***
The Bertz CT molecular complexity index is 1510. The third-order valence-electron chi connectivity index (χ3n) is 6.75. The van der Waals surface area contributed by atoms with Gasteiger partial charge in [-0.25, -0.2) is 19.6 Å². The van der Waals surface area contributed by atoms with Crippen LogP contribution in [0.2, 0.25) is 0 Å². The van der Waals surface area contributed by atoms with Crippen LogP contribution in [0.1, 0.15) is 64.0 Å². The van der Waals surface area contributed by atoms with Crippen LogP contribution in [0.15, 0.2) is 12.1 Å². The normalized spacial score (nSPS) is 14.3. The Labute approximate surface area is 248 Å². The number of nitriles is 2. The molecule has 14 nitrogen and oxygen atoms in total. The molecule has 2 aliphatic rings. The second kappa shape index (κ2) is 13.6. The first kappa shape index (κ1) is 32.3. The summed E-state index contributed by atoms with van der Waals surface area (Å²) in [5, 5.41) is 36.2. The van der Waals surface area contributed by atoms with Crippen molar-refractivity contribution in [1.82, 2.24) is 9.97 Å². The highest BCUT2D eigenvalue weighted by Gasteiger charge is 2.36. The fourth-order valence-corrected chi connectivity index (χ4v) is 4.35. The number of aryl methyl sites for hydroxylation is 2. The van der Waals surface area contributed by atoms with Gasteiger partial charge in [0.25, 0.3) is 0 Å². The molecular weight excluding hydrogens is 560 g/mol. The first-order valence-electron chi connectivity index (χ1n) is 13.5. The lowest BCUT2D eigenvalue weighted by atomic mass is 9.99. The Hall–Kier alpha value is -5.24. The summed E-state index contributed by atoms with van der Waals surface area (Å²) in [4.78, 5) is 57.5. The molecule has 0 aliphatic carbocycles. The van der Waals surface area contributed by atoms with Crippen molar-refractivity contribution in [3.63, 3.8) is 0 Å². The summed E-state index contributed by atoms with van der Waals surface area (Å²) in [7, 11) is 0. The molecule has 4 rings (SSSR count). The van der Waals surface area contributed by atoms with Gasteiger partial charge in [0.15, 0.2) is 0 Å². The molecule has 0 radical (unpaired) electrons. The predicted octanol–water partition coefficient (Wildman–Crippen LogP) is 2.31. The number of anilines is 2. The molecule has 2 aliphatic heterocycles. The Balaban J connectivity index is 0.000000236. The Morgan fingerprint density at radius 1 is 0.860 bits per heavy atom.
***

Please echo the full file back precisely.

The Bertz CT molecular complexity index is 1510. The third-order valence-electron chi connectivity index (χ3n) is 6.75. The van der Waals surface area contributed by atoms with Gasteiger partial charge in [-0.25, -0.2) is 19.6 Å². The van der Waals surface area contributed by atoms with Crippen LogP contribution in [0.2, 0.25) is 0 Å². The van der Waals surface area contributed by atoms with Crippen LogP contribution in [0.1, 0.15) is 64.0 Å². The van der Waals surface area contributed by atoms with Crippen LogP contribution in [0.15, 0.2) is 12.1 Å². The normalized spacial score (nSPS) is 14.3. The Labute approximate surface area is 248 Å². The number of nitriles is 2. The molecule has 14 nitrogen and oxygen atoms in total. The molecule has 2 aliphatic rings. The second kappa shape index (κ2) is 13.6. The first kappa shape index (κ1) is 32.3. The summed E-state index contributed by atoms with van der Waals surface area (Å²) in [5, 5.41) is 36.2. The van der Waals surface area contributed by atoms with Crippen molar-refractivity contribution in [1.82, 2.24) is 9.97 Å². The highest BCUT2D eigenvalue weighted by Gasteiger charge is 2.36. The fourth-order valence-corrected chi connectivity index (χ4v) is 4.35. The number of aryl methyl sites for hydroxylation is 2. The van der Waals surface area contributed by atoms with Gasteiger partial charge in [0.25, 0.3) is 0 Å². The molecular weight excluding hydrogens is 560 g/mol. The first-order valence-electron chi connectivity index (χ1n) is 13.5. The lowest BCUT2D eigenvalue weighted by atomic mass is 9.99. The Hall–Kier alpha value is -5.24. The summed E-state index contributed by atoms with van der Waals surface area (Å²) in [4.78, 5) is 57.5. The molecule has 0 aliphatic carbocycles. The van der Waals surface area contributed by atoms with Crippen molar-refractivity contribution in [3.63, 3.8) is 0 Å². The summed E-state index contributed by atoms with van der Waals surface area (Å²) in [7, 11) is 0. The molecule has 4 rings (SSSR count). The van der Waals surface area contributed by atoms with Gasteiger partial charge in [0.15, 0.2) is 0 Å². The molecule has 0 radical (unpaired) electrons. The predicted octanol–water partition coefficient (Wildman–Crippen LogP) is 2.31. The number of anilines is 2. The molecule has 2 aliphatic heterocycles. The Balaban J connectivity index is 0.000000236. The Morgan fingerprint density at radius 1 is 0.860 bits per heavy atom.